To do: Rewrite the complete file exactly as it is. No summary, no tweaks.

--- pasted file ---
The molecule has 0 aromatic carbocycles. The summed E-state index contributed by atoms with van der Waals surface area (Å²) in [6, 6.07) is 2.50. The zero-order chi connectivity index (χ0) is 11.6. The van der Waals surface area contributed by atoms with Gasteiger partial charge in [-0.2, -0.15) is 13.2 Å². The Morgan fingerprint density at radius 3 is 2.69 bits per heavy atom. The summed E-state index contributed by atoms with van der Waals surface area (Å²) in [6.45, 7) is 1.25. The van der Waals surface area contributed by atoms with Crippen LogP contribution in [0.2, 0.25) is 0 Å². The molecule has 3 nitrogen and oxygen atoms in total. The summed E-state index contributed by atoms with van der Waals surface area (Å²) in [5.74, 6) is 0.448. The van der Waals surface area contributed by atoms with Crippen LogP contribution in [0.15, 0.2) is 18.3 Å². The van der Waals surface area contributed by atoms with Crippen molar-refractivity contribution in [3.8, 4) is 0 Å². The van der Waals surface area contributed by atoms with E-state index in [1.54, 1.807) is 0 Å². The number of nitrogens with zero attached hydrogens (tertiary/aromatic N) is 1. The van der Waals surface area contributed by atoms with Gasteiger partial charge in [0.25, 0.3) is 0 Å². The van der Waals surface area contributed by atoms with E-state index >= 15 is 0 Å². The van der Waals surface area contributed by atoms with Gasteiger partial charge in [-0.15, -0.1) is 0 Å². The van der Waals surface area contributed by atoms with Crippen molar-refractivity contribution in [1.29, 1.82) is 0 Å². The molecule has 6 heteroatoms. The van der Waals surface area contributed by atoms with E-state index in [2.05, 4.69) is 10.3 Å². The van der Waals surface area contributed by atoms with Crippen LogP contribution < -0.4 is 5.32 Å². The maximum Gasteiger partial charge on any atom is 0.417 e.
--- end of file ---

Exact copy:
The molecule has 0 aromatic carbocycles. The summed E-state index contributed by atoms with van der Waals surface area (Å²) in [6, 6.07) is 2.50. The zero-order chi connectivity index (χ0) is 11.6. The van der Waals surface area contributed by atoms with Gasteiger partial charge in [-0.2, -0.15) is 13.2 Å². The Morgan fingerprint density at radius 3 is 2.69 bits per heavy atom. The summed E-state index contributed by atoms with van der Waals surface area (Å²) in [6.45, 7) is 1.25. The van der Waals surface area contributed by atoms with Crippen LogP contribution in [0.2, 0.25) is 0 Å². The molecule has 3 nitrogen and oxygen atoms in total. The summed E-state index contributed by atoms with van der Waals surface area (Å²) in [5.74, 6) is 0.448. The van der Waals surface area contributed by atoms with Crippen LogP contribution in [0.15, 0.2) is 18.3 Å². The van der Waals surface area contributed by atoms with Crippen molar-refractivity contribution in [3.8, 4) is 0 Å². The van der Waals surface area contributed by atoms with E-state index in [1.54, 1.807) is 0 Å². The number of nitrogens with zero attached hydrogens (tertiary/aromatic N) is 1. The van der Waals surface area contributed by atoms with Gasteiger partial charge in [0.25, 0.3) is 0 Å². The van der Waals surface area contributed by atoms with E-state index >= 15 is 0 Å². The van der Waals surface area contributed by atoms with Gasteiger partial charge in [-0.15, -0.1) is 0 Å². The van der Waals surface area contributed by atoms with Crippen molar-refractivity contribution in [1.29, 1.82) is 0 Å². The molecule has 6 heteroatoms. The van der Waals surface area contributed by atoms with E-state index in [2.05, 4.69) is 10.3 Å². The van der Waals surface area contributed by atoms with Crippen LogP contribution < -0.4 is 5.32 Å². The maximum Gasteiger partial charge on any atom is 0.417 e.